Sunday, February 05, 2012

  If there's one symbol of this entire ordeal that I hate the most, it's this contraption, dubbed the Hoyer Lift by the Awesome Nurses, but also known as a Patient Lift:

  In short, it's a crane to lift my wife out of bed.  Not because of her 6'2" frame.  Not primarily for safety reasons.  Because her cancer, which has pinched her spinal cord, has turned her lower body into dead weight which will only move millimeters with the most intense willpower she can muster.  Of all the things she's had to endure, it's this machine that rips my heart out every time I see her forced to use it.  I've been able to deal with every other thing she's had to go through, wheelchair, walker, in home therapy, rearranging the entire house as needed, running my kids all over town so I can spend time with her, bringing our family to the hospital so we can spend time together and help J with his homework, her near hysteria from 2 hour long MRI sessions, the occasional clumsy hospital bed to bed transfers, and emptying the commode, and dealing with her inability to get to the commode as necessary steps to recovery.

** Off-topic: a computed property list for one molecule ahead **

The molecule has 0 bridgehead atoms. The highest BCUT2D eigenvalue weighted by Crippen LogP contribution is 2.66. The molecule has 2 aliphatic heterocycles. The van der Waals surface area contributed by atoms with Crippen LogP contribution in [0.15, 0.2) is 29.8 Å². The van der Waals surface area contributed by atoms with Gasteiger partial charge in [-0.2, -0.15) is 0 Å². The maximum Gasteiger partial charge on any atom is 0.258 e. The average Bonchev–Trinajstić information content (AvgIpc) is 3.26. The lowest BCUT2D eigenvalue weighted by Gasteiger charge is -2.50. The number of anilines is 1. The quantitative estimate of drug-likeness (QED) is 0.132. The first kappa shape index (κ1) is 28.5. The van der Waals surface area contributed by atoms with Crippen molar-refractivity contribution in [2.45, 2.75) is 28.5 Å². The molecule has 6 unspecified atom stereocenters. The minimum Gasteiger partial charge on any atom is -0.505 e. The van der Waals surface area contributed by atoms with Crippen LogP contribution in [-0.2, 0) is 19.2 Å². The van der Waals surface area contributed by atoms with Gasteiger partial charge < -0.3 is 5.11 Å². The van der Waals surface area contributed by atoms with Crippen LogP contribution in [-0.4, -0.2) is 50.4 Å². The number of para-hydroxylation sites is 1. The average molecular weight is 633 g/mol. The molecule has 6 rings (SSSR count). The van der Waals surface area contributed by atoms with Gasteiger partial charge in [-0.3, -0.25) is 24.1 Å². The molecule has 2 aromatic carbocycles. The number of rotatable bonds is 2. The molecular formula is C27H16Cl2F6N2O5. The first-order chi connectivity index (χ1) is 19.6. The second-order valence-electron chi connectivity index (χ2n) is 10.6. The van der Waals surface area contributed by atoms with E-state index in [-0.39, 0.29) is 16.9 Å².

We can spend time at her bedside, laughing and enjoying each other and our witty banter.  Chuckle as we try to remember rules to childhood card games, or trying to compare Word of Warcraft to it's TCG counterpart, or bitching about how even the most excellent hospital food that has been known to man can be replaced the fine cuisine of Taco Bell when you've been in for over 3 months.  Those moments are enjoyable, pleasurable, and they don't seem so bad, even when we're interrupted for blood draws, finger sticks, or medicine time.

  It's the lift I despise most. 

  It may represent my inability to provide that type of mobility for my wife.  It may represent how inadequate our home may be should it be required that we own one of these diabolical machines.

  It does represent the over 300+ days that I haven't been able to sleep side by side with my wife.

  It does represent nearly a year of internal pain, struggle, and the feeling that I may not be able to do what I feel I want to do for all the members of my family.

  I am thankful such a device is around, and would gladly assist my wife in using it an infinite amount of times per day without complaint.  Every movement an act of pure care.

  But I don't have to like the machine.

  Epithelioid Hemangioendothelioma.

  I still hate you.


Mrs C said...

I hate it too. I'm hoping with all my might that by the time radiation is completed, my legs will "hear" me again and I'll be able to at least stand, and not ever need a Hoyer again.

Becky Carleton said...

Wow. Great post. Thanks for sharing this with us. Let us know anything we can do to help.